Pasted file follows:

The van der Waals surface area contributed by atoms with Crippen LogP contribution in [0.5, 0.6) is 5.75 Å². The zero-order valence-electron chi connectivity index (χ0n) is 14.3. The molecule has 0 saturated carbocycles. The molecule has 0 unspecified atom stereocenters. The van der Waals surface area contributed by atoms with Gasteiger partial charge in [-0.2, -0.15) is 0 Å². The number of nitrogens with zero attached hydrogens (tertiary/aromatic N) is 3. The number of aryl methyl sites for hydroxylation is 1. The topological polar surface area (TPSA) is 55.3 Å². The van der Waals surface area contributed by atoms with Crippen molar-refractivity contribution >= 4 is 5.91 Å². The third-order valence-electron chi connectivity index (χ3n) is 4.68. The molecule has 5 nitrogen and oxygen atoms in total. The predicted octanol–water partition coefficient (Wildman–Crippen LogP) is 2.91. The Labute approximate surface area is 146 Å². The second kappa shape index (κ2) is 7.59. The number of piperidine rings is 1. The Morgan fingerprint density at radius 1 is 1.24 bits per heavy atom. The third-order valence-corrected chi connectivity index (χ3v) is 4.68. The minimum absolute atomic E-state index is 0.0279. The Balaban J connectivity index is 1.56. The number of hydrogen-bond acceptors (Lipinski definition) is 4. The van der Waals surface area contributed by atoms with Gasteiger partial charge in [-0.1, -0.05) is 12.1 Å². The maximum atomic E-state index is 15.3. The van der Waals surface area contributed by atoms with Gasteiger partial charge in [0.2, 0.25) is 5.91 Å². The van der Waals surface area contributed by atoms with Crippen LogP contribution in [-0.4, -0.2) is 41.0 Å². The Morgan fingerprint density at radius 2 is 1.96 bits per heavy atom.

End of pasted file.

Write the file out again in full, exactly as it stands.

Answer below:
The van der Waals surface area contributed by atoms with Crippen LogP contribution in [0.5, 0.6) is 5.75 Å². The zero-order valence-electron chi connectivity index (χ0n) is 14.3. The molecule has 0 saturated carbocycles. The molecule has 0 unspecified atom stereocenters. The van der Waals surface area contributed by atoms with Gasteiger partial charge in [-0.2, -0.15) is 0 Å². The number of nitrogens with zero attached hydrogens (tertiary/aromatic N) is 3. The number of aryl methyl sites for hydroxylation is 1. The topological polar surface area (TPSA) is 55.3 Å². The van der Waals surface area contributed by atoms with Crippen molar-refractivity contribution >= 4 is 5.91 Å². The third-order valence-electron chi connectivity index (χ3n) is 4.68. The molecule has 5 nitrogen and oxygen atoms in total. The predicted octanol–water partition coefficient (Wildman–Crippen LogP) is 2.91. The Labute approximate surface area is 146 Å². The second kappa shape index (κ2) is 7.59. The number of piperidine rings is 1. The Morgan fingerprint density at radius 1 is 1.24 bits per heavy atom. The third-order valence-corrected chi connectivity index (χ3v) is 4.68. The minimum absolute atomic E-state index is 0.0279. The Balaban J connectivity index is 1.56. The number of hydrogen-bond acceptors (Lipinski definition) is 4. The van der Waals surface area contributed by atoms with Gasteiger partial charge in [-0.1, -0.05) is 12.1 Å². The maximum atomic E-state index is 15.3. The van der Waals surface area contributed by atoms with Gasteiger partial charge in [0.2, 0.25) is 5.91 Å². The van der Waals surface area contributed by atoms with Crippen LogP contribution in [-0.4, -0.2) is 41.0 Å². The Morgan fingerprint density at radius 2 is 1.96 bits per heavy atom.